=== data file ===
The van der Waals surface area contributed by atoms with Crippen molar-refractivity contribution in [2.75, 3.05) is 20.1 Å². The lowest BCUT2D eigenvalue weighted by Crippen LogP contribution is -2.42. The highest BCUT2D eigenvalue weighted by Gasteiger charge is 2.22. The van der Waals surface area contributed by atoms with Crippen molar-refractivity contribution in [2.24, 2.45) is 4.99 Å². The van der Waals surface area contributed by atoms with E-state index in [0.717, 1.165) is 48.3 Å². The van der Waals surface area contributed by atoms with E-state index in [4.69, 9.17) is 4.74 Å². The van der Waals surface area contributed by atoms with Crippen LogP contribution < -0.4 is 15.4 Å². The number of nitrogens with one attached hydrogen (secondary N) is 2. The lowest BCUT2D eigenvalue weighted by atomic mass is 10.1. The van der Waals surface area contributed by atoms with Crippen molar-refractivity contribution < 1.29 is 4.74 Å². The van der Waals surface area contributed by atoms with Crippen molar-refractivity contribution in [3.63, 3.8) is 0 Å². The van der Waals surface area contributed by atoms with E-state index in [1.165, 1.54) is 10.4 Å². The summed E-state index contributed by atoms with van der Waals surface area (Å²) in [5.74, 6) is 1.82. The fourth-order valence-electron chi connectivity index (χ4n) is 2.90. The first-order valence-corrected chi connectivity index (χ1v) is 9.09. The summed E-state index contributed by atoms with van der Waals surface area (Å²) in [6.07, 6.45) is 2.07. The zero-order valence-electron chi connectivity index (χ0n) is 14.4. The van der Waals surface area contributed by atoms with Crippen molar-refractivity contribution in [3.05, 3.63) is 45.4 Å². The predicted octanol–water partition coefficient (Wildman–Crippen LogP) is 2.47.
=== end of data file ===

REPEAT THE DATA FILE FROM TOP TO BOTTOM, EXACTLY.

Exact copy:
The van der Waals surface area contributed by atoms with Crippen molar-refractivity contribution in [2.75, 3.05) is 20.1 Å². The lowest BCUT2D eigenvalue weighted by Crippen LogP contribution is -2.42. The highest BCUT2D eigenvalue weighted by Gasteiger charge is 2.22. The van der Waals surface area contributed by atoms with Crippen molar-refractivity contribution in [2.24, 2.45) is 4.99 Å². The van der Waals surface area contributed by atoms with E-state index in [0.717, 1.165) is 48.3 Å². The van der Waals surface area contributed by atoms with E-state index in [4.69, 9.17) is 4.74 Å². The van der Waals surface area contributed by atoms with Crippen LogP contribution < -0.4 is 15.4 Å². The number of nitrogens with one attached hydrogen (secondary N) is 2. The lowest BCUT2D eigenvalue weighted by atomic mass is 10.1. The van der Waals surface area contributed by atoms with Crippen molar-refractivity contribution < 1.29 is 4.74 Å². The van der Waals surface area contributed by atoms with Crippen molar-refractivity contribution in [3.63, 3.8) is 0 Å². The van der Waals surface area contributed by atoms with E-state index in [1.165, 1.54) is 10.4 Å². The summed E-state index contributed by atoms with van der Waals surface area (Å²) in [5.74, 6) is 1.82. The fourth-order valence-electron chi connectivity index (χ4n) is 2.90. The first-order valence-corrected chi connectivity index (χ1v) is 9.09. The summed E-state index contributed by atoms with van der Waals surface area (Å²) in [6.07, 6.45) is 2.07. The zero-order valence-electron chi connectivity index (χ0n) is 14.4. The van der Waals surface area contributed by atoms with Crippen molar-refractivity contribution in [3.05, 3.63) is 45.4 Å². The predicted octanol–water partition coefficient (Wildman–Crippen LogP) is 2.47.